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Diabetes. 2016 Mar;65(3):585-97. doi: 10.2337/db15-1541. Epub 2015 Dec 15.

Evidence of Extrapancreatic Glucagon Secretion in Man.

Author information

1
Center for Diabetes Research, Gentofte Hospital, University of Copenhagen, Hellerup, Denmark The Novo Nordisk Foundation Center for Basic Metabolic Research and Department of Biomedical Sciences, Faculty of Health and Medical Sciences, University of Copenhagen, Copenhagen, Denmark.
2
The Novo Nordisk Foundation Center for Basic Metabolic Research and Department of Biomedical Sciences, Faculty of Health and Medical Sciences, University of Copenhagen, Copenhagen, Denmark Department of Proteomics and Signal Transduction, Max Planck Institute of Biochemistry, Martinsried, Germany.
3
Center for Diabetes Research, Gentofte Hospital, University of Copenhagen, Hellerup, Denmark.
4
The Novo Nordisk Foundation Center for Basic Metabolic Research and Department of Biomedical Sciences, Faculty of Health and Medical Sciences, University of Copenhagen, Copenhagen, Denmark.
5
Center for Pregnant Women with Diabetes, Department of Endocrinology, Rigshospitalet, University of Copenhagen, Copenhagen, Denmark.
6
Department of Gastrointestinal Surgery, Rigshospitalet, University of Copenhagen, Copenhagen, Denmark.
7
Clinical Metabolomics Core Facility, Rigshospitalet, University of Copenhagen, Copenhagen, Denmark.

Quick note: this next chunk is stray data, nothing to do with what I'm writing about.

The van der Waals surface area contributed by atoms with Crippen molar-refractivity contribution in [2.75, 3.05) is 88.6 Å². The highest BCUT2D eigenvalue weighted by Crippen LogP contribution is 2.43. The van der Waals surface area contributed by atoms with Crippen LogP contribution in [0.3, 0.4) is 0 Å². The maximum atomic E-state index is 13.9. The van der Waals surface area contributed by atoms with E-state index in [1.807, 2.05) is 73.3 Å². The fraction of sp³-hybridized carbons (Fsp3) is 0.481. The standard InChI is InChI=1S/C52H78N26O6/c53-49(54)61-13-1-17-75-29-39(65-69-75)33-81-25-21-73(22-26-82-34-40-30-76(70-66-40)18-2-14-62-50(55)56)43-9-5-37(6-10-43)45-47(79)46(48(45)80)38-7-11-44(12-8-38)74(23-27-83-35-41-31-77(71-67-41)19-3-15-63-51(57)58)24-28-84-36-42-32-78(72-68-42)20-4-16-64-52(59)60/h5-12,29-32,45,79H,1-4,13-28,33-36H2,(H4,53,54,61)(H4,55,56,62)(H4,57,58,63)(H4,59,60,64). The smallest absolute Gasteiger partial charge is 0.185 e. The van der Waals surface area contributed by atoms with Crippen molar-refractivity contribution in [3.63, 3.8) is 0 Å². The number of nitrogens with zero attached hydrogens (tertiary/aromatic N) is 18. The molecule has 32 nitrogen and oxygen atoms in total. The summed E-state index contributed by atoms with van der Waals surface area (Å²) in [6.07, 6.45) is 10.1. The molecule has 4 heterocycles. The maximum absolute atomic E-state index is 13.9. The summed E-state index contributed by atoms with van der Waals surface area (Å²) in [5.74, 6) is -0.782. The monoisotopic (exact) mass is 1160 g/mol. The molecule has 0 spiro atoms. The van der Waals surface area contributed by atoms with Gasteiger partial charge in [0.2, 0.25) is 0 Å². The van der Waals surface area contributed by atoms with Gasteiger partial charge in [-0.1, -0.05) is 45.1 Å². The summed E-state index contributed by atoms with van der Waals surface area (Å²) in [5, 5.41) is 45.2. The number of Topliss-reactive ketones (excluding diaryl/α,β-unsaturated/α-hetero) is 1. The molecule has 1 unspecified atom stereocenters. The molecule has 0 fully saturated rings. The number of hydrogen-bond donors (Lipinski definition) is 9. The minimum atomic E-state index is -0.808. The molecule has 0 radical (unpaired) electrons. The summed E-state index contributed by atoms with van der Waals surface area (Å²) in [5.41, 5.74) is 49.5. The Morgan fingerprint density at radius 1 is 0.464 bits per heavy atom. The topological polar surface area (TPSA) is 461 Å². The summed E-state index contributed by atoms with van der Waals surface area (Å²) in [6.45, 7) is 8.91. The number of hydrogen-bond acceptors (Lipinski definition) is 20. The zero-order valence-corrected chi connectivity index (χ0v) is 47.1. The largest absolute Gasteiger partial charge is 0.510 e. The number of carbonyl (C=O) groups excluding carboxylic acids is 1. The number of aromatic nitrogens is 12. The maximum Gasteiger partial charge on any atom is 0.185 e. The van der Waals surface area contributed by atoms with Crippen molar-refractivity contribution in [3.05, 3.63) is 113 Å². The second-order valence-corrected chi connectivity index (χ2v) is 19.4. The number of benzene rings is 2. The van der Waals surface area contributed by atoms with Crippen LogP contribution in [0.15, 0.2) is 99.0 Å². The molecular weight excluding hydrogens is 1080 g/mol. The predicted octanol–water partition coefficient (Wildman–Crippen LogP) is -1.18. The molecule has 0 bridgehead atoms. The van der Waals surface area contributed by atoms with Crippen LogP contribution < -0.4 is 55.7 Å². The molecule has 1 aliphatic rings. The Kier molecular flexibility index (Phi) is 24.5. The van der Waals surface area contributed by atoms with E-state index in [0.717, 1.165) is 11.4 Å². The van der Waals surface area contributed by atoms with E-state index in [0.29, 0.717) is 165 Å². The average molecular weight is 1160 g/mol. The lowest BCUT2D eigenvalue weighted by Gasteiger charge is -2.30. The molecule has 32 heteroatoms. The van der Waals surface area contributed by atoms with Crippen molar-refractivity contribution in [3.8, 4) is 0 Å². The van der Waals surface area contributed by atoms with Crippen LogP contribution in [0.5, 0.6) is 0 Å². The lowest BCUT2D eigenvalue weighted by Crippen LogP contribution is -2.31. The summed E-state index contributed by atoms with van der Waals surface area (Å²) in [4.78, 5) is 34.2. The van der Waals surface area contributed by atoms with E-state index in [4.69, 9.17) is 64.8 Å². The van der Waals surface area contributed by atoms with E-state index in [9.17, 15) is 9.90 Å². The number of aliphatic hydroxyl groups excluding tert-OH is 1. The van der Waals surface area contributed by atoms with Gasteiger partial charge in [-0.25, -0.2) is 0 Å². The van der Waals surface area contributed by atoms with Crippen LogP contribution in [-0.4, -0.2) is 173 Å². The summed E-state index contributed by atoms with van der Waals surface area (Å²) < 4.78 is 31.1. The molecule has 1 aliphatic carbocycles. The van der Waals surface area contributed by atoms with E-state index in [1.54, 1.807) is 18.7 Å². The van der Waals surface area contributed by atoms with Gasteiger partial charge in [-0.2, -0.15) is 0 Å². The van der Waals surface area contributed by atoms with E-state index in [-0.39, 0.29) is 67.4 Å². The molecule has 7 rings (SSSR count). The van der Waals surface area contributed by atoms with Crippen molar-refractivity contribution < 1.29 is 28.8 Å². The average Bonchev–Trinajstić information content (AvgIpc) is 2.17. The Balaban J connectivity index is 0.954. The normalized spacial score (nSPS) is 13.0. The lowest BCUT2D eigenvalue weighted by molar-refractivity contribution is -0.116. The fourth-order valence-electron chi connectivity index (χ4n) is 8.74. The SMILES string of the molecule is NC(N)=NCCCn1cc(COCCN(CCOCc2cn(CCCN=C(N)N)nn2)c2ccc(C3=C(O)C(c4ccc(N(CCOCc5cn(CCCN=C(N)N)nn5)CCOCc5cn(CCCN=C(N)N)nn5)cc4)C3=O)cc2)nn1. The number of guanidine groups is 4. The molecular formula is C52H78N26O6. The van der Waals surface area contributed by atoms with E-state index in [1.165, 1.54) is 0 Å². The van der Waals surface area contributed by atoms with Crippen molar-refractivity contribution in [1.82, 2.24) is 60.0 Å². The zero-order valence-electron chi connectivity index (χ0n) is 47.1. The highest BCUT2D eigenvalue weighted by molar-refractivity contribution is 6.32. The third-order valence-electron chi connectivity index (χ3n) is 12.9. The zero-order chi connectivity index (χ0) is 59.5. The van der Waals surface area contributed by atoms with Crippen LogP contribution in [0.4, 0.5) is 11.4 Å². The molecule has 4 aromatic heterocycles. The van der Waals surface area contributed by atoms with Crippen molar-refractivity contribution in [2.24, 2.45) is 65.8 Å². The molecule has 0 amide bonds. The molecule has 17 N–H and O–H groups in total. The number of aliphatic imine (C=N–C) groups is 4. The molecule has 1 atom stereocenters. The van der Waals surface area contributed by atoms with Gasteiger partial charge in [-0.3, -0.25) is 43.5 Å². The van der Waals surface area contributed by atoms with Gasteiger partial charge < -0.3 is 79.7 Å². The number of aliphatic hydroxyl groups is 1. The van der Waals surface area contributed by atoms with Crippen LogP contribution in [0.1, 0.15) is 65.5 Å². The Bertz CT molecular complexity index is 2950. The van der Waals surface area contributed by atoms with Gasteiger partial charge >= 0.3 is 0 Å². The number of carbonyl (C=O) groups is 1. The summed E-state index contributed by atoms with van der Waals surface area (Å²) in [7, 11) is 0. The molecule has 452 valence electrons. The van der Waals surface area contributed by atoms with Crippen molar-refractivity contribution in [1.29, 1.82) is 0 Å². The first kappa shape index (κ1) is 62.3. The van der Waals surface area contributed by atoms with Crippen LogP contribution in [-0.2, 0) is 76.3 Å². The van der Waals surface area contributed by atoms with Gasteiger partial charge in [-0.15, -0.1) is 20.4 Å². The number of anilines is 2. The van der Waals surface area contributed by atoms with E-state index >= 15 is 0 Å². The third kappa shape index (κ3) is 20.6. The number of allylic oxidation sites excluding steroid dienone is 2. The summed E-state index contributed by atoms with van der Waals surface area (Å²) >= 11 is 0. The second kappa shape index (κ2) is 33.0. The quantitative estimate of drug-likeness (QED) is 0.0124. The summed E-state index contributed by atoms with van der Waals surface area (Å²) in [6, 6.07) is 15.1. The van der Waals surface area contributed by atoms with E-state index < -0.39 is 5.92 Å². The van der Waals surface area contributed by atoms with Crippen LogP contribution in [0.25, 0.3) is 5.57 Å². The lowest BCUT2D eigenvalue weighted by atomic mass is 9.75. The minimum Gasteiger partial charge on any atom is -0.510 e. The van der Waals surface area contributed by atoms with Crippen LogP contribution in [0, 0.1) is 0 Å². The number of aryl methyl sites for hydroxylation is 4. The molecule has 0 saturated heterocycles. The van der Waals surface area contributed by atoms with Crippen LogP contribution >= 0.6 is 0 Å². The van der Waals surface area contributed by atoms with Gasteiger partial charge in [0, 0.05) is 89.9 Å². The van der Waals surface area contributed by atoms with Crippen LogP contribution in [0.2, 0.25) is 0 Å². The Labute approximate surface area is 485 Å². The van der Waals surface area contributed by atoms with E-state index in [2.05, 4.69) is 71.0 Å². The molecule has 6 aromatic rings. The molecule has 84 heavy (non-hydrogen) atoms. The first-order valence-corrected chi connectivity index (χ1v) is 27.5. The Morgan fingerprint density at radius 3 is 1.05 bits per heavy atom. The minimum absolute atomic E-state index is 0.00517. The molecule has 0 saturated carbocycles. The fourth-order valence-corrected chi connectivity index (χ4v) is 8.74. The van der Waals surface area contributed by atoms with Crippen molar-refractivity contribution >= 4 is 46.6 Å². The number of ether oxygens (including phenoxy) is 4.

8
Department of Clinical Biochemistry, Rigshospitalet, University of Copenhagen, Copenhagen, Denmark.
9
Department of Proteomics and Signal Transduction, Max Planck Institute of Biochemistry, Martinsried, Germany.
10
Department of Proteomics and Signal Transduction, Max Planck Institute of Biochemistry, Martinsried, Germany The Novo Nordisk Foundation Center for Protein Research, Proteomics Program, University of Copenhagen, Copenhagen, Denmark.
11
Center for Diabetes Research, Gentofte Hospital, University of Copenhagen, Hellerup, Denmark The Novo Nordisk Foundation Center for Basic Metabolic Research and Department of Biomedical Sciences, Faculty of Health and Medical Sciences, University of Copenhagen, Copenhagen, Denmark filipknop@dadlnet.dk.

Abstract

Glucagon is believed to be a pancreas-specific hormone, and hyperglucagonemia has been shown to contribute significantly to the hyperglycemic state of patients with diabetes. This hyperglucagonemia has been thought to arise from α-cell insensitivity to suppressive effects of glucose and insulin combined with reduced insulin secretion. We hypothesized that postabsorptive hyperglucagonemia represents a gut-dependent phenomenon and subjected 10 totally pancreatectomized patients and 10 healthy control subjects to a 75-g oral glucose tolerance test and a corresponding isoglycemic intravenous glucose infusion. We applied novel analytical methods of plasma glucagon (sandwich ELISA and mass spectrometry-based proteomics) and show that 29-amino acid glucagon circulates in patients without a pancreas and that glucose stimulation of the gastrointestinal tract elicits significant hyperglucagonemia in these patients. These findings emphasize the existence of extrapancreatic glucagon (perhaps originating from the gut) in man and suggest that it may play a role in diabetes secondary to total pancreatectomy.

TRIAL REGISTRATION:

ClinicalTrials.gov NCT02006459.

Comment in

PMID:
26672094
DOI:
10.2337/db15-1541
[Indexed for MEDLINE]
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